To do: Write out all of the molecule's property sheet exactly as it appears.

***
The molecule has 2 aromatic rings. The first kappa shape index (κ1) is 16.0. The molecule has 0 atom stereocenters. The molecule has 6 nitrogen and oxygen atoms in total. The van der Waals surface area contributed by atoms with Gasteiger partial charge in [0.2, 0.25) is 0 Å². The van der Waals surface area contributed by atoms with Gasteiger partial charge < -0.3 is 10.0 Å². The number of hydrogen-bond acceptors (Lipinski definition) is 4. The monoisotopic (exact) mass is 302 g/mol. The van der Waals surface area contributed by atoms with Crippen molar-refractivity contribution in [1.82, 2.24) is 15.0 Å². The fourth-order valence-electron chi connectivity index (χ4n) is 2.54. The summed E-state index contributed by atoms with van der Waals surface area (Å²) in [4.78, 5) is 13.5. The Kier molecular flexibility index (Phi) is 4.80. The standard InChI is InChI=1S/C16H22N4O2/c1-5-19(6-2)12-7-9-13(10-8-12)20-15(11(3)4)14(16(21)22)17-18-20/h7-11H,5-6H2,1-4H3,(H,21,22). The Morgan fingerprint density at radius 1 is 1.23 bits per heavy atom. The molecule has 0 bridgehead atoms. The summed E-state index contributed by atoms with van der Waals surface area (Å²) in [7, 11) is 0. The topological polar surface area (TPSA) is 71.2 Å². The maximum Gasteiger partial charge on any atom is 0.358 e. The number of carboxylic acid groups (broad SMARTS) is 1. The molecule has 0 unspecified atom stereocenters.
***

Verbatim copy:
The molecule has 2 aromatic rings. The first kappa shape index (κ1) is 16.0. The molecule has 0 atom stereocenters. The molecule has 6 nitrogen and oxygen atoms in total. The van der Waals surface area contributed by atoms with Gasteiger partial charge in [0.2, 0.25) is 0 Å². The van der Waals surface area contributed by atoms with Gasteiger partial charge < -0.3 is 10.0 Å². The number of hydrogen-bond acceptors (Lipinski definition) is 4. The monoisotopic (exact) mass is 302 g/mol. The van der Waals surface area contributed by atoms with Crippen molar-refractivity contribution in [1.82, 2.24) is 15.0 Å². The fourth-order valence-electron chi connectivity index (χ4n) is 2.54. The summed E-state index contributed by atoms with van der Waals surface area (Å²) in [4.78, 5) is 13.5. The Kier molecular flexibility index (Phi) is 4.80. The standard InChI is InChI=1S/C16H22N4O2/c1-5-19(6-2)12-7-9-13(10-8-12)20-15(11(3)4)14(16(21)22)17-18-20/h7-11H,5-6H2,1-4H3,(H,21,22). The Morgan fingerprint density at radius 1 is 1.23 bits per heavy atom. The molecule has 0 bridgehead atoms. The summed E-state index contributed by atoms with van der Waals surface area (Å²) in [7, 11) is 0. The topological polar surface area (TPSA) is 71.2 Å². The maximum Gasteiger partial charge on any atom is 0.358 e. The number of carboxylic acid groups (broad SMARTS) is 1. The molecule has 0 unspecified atom stereocenters.